Tax Credits: National Insurance Credits
A person who receives Working Tax Credit but doesn’t pay National Insurance (NI) contributions, because their earnings are too low, may receive automatic NI credits that help to protect entitlement to state pension and certain bereavement benefits.
There are various earnings-related rules about National Insurance contributions. If you earn weekly, then a weekly earnings limit is used and if you earn monthly, then a monthly limit is used. NI contributions and credits relate to each pay period. You are allowed to earn a certain amount before you have to pay anything but if you earn less than the lower earnings limit in a week, then that wage won’t normally contribute to your National Insurance record. The actual rates and thresholds usually change each year and can be found on the GOV.UK website.
If you earn above the National Insurance Primary Threshold, currently £155 per week, then you should pay National Insurance contributions and that should be clear on your pay or wage slip. If you earn above the Secondary Threshold (currently aligned £156 per week) your employer will also be liable to pay the employer rate of national insurance related to your employment/earnings.
If you earn above the Lower Earning Limit (LEL) for National Insurance, currently £112 per week but below the Primary Threshold (£155 per week), then you won’t actually pay any NI contributions on that wage but your record will be automatically credited with basic NI credits for that week.
If you earn below the Lower Earnings Limit (LEL) for National Insurance, then you won’t be liable to pay NI contributions and that week won’t generally contribute towards your NI record.
More information about National Insurance contributions is on the GOV.UK website.
However, if you earn below the Lower Earnings Limit, aren’t already paying NI contributions and you also receive Working Tax Credit (WTC), then you may be entitled to receive National Insurance credits which protect your NI contribution record towards receipt of certain state benefits and state pension.
There is more information about NI credits on the GOV.UK website.
Broadly, people who get WTC with earnings below the LEL (or as a self-employed person your earnings are below the small profits threshold, £5965 per year) should get the following types of NI credits:-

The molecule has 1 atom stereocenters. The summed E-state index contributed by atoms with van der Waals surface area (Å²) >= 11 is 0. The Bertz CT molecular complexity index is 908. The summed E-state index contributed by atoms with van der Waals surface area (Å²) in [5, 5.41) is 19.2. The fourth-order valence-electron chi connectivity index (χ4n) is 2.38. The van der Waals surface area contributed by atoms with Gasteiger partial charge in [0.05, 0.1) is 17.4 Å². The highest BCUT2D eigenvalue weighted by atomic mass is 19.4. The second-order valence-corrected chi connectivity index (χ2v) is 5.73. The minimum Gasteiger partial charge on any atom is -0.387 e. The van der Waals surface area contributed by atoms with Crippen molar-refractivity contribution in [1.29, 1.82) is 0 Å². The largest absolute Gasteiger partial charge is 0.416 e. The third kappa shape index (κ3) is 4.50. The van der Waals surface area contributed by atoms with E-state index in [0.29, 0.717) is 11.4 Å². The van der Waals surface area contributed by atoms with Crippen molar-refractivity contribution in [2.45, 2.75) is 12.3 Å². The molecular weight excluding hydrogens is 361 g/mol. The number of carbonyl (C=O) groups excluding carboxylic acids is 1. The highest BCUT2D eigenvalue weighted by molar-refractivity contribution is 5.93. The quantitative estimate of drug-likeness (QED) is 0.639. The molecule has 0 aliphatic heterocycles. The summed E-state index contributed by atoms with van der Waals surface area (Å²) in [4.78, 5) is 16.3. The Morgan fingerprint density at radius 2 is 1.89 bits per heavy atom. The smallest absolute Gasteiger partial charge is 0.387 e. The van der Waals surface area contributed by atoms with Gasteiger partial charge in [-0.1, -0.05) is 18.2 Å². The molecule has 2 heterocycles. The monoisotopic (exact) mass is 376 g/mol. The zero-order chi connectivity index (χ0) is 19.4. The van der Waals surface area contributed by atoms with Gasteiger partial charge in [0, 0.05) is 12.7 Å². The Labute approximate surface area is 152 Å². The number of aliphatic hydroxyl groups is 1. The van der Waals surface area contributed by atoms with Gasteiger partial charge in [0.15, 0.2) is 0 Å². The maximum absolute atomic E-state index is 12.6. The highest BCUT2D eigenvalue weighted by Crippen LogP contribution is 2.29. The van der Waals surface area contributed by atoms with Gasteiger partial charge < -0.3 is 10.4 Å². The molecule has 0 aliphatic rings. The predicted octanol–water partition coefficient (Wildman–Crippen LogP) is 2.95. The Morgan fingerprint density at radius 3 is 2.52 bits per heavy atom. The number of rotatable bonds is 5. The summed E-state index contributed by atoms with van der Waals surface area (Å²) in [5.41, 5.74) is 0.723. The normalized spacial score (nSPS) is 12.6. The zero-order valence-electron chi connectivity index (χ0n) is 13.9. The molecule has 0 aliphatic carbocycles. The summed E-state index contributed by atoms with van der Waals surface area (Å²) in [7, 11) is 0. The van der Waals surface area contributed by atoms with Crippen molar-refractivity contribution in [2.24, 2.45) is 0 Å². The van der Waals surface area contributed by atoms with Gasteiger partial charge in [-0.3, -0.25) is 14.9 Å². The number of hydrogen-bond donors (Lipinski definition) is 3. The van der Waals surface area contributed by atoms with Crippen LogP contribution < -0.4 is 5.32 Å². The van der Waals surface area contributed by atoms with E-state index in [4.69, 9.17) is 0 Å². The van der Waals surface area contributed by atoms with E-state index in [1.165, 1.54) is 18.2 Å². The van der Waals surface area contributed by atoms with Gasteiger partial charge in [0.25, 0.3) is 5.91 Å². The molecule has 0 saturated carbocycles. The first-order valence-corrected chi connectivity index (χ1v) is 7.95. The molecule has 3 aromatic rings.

- If you receive basic WTC - Class 3 contributions only, which protect entitlement to state pension , certain bereavement benefits and widowed parent’s allowance.
- If you receive basic WTC and the disability or severe disability element of WTC - Class 1 contributions, which protect entitlement to state pension, bereavement benefits and some other state benefits.
If you have a joint claim to WTC, the legislation treats WTC as paid to the person with earnings. If a couple both have earnings, then the person who is physically paid the WTC will receive the credits This latter point is extremely important as many sources of information on this topic from HMRC and DWP refer to people ‘getting’ or ‘receiving’ WTC in order to receive the credits which can mislead joint claimants into believing that it makes no difference whom they choose to be paid the WTC. Following representations from LITRG, since 2012 TC600 notes now carry a warnings message, however prior to this date the notes were silent on this point. If any claimant has missed out on credits as a result of making the wrong election prior to 2012/13, providing their partner was not given or did not need the credits, a complaint should be made to the Tax Credits Office (TCO and onwards to the Adjudicator’s Office if necessary. More information can be found in our making a complaint section.
NI credits paid in respect of WTC entitlement should be made automatically but you can ask HMRC for a statement of your National Insurance record to check whether you have paid the correct contributions and whether you are receiving any automatic credits. More information on how to do this can be found on the GOV.UK website.
Updated 18 January 2016
Last reviewed 9 June 2016